Free music is hurting the economy

September 10, 2012 Blogs, Former Pioneer Staff Print Print

Millions of songs are download every day, but how many of them are paid for? This is one of the main problems music companies and artists face today. The thought process for most is the belief that if music is free, why should one have to pay for it? While today there are many forms of accessing music for free (spotify, illegal downloads, music sharing), many do not think about the effects it has on music labels, artists, and more importantly, the economy.

With just less than 10 percent of CDs released making profits, it is safe to say the majority of music accessed comes from the Internet. Virtually everyone with an iPod or mp3 player has at some point downloaded music from the Internet but according to an online source, 95 percent of that music is downloaded illegally. Piracy has long caused much controversy and many feel if something is not done to stop illegal downloads the music industry could be in for trouble.

It used to be simple: the consumer downloads a song for $1 and automatically the profit is split between the artist, music label, and songwriter. However, with much music being downloaded illegally, many feel artists are not getting the cut they deserve. So how do we minimize illegal downloading? How about subscribing?

Instead of purchasing individual songs, users would pay a small monthly fee for access to millions of songs. Some companies like this have already been invented, but how do we know it would be effective if it was the only way to download music? The idea is no one would bother stealing music if they had access to virtually the whole world of music at their fingertips on the device of their choosing. Musicians and songwriters could be compensated through systems that track their popularity and consumers would be able to explore music they haven’t before. Artists would be compensated accordingly, all while receiving exposure to new audiences.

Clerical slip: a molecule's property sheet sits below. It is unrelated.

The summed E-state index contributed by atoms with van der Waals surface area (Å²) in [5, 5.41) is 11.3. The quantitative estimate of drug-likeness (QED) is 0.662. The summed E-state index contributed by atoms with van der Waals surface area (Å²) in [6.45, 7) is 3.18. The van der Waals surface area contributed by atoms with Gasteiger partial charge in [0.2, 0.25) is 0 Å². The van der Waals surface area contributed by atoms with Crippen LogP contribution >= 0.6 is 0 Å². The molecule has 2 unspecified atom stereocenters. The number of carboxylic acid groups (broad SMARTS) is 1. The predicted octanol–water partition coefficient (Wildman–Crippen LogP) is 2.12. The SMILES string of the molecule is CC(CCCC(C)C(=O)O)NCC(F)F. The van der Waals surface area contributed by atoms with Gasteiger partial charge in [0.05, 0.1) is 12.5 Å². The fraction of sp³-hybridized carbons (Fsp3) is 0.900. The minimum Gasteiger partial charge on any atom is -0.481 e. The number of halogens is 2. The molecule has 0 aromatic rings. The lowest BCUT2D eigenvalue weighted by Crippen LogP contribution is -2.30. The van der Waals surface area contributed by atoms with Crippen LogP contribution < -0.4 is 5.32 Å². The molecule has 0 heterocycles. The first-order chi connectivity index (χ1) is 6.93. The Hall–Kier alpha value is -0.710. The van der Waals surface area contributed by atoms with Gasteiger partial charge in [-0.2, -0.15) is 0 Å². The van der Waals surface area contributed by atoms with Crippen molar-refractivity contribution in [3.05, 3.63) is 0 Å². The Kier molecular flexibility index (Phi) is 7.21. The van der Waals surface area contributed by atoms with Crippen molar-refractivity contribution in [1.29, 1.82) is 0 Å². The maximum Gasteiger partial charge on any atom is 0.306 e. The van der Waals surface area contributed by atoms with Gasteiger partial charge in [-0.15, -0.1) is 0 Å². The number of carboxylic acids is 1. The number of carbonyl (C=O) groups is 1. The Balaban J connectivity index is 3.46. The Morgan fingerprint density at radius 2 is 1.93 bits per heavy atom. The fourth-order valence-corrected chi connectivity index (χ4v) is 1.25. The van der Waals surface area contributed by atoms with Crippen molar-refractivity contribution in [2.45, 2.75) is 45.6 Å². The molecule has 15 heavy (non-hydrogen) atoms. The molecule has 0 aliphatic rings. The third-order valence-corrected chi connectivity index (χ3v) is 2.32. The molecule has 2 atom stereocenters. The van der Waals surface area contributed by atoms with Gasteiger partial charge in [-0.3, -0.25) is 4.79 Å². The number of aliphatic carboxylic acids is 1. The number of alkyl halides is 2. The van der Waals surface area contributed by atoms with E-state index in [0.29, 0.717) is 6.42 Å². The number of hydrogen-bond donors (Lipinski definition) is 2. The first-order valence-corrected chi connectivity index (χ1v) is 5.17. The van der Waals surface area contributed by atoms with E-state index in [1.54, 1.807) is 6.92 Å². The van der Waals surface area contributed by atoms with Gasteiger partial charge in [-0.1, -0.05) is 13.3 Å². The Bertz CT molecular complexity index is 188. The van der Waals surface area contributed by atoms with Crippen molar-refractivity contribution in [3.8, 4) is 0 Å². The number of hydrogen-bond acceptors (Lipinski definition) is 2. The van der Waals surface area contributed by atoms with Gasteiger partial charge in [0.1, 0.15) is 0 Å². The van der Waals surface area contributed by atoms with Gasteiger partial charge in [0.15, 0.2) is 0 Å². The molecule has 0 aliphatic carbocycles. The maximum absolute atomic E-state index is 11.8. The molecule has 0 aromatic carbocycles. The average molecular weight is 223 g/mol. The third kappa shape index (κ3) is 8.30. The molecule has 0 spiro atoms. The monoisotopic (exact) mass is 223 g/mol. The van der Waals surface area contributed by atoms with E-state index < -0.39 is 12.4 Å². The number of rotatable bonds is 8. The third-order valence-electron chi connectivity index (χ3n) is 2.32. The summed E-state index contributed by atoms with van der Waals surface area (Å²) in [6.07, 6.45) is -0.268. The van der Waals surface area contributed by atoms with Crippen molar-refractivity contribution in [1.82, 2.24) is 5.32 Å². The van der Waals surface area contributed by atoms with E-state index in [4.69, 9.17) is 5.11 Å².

What it comes down to is with new technology, people want better and more convenient ways to access their music. While the music industry may never be perfect, it needs to find middle ground that will make everyone happy. Music is not a dying industry as some think, but rather artists, labels and the music industry need to learn how to budget their money in a way that is beneficial to all parties. The public must also join in and realize that not only is downloading illegal music unfair, it also affects the economy of music.

Unless we take steps to solving these problems, I predict many more unhappy artists and illegal downloads in the future.

Disclaimer: The opinions and views expressed in this blog are the opinions of Erin Peden and do not reflect the opinions or views of any other Pioneer employees.

To contact Erin Peden, email

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